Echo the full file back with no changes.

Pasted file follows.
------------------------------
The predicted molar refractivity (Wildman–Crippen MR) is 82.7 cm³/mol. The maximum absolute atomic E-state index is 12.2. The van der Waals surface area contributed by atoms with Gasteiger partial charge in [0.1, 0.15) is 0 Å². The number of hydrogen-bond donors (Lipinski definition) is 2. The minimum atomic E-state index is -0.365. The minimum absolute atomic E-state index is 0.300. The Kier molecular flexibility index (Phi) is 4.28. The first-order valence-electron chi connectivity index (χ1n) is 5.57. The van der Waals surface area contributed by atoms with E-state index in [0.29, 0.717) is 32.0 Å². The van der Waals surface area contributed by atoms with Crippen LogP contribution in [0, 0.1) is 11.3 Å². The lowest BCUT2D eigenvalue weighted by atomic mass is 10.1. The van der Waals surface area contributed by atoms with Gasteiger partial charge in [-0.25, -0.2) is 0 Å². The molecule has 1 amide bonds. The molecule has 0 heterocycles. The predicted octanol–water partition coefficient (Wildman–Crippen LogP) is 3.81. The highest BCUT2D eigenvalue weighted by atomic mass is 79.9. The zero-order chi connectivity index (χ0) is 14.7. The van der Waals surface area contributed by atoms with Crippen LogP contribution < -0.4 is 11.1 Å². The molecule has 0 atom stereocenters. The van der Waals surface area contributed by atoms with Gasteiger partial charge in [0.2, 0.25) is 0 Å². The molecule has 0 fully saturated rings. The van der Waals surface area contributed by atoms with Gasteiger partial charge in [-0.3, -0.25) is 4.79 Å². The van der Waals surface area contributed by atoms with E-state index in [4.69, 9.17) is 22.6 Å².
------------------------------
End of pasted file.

The predicted molar refractivity (Wildman–Crippen MR) is 82.7 cm³/mol. The maximum absolute atomic E-state index is 12.2. The van der Waals surface area contributed by atoms with Gasteiger partial charge in [0.1, 0.15) is 0 Å². The number of hydrogen-bond donors (Lipinski definition) is 2. The minimum atomic E-state index is -0.365. The minimum absolute atomic E-state index is 0.300. The Kier molecular flexibility index (Phi) is 4.28. The first-order valence-electron chi connectivity index (χ1n) is 5.57. The van der Waals surface area contributed by atoms with E-state index in [0.29, 0.717) is 32.0 Å². The van der Waals surface area contributed by atoms with Crippen LogP contribution in [0, 0.1) is 11.3 Å². The lowest BCUT2D eigenvalue weighted by atomic mass is 10.1. The van der Waals surface area contributed by atoms with Gasteiger partial charge in [-0.25, -0.2) is 0 Å². The molecule has 1 amide bonds. The molecule has 0 heterocycles. The predicted octanol–water partition coefficient (Wildman–Crippen LogP) is 3.81. The highest BCUT2D eigenvalue weighted by atomic mass is 79.9. The zero-order chi connectivity index (χ0) is 14.7. The van der Waals surface area contributed by atoms with Crippen LogP contribution < -0.4 is 11.1 Å². The molecule has 0 atom stereocenters. The van der Waals surface area contributed by atoms with Gasteiger partial charge in [0.2, 0.25) is 0 Å². The molecule has 0 fully saturated rings. The van der Waals surface area contributed by atoms with Gasteiger partial charge in [-0.3, -0.25) is 4.79 Å². The van der Waals surface area contributed by atoms with E-state index in [4.69, 9.17) is 22.6 Å².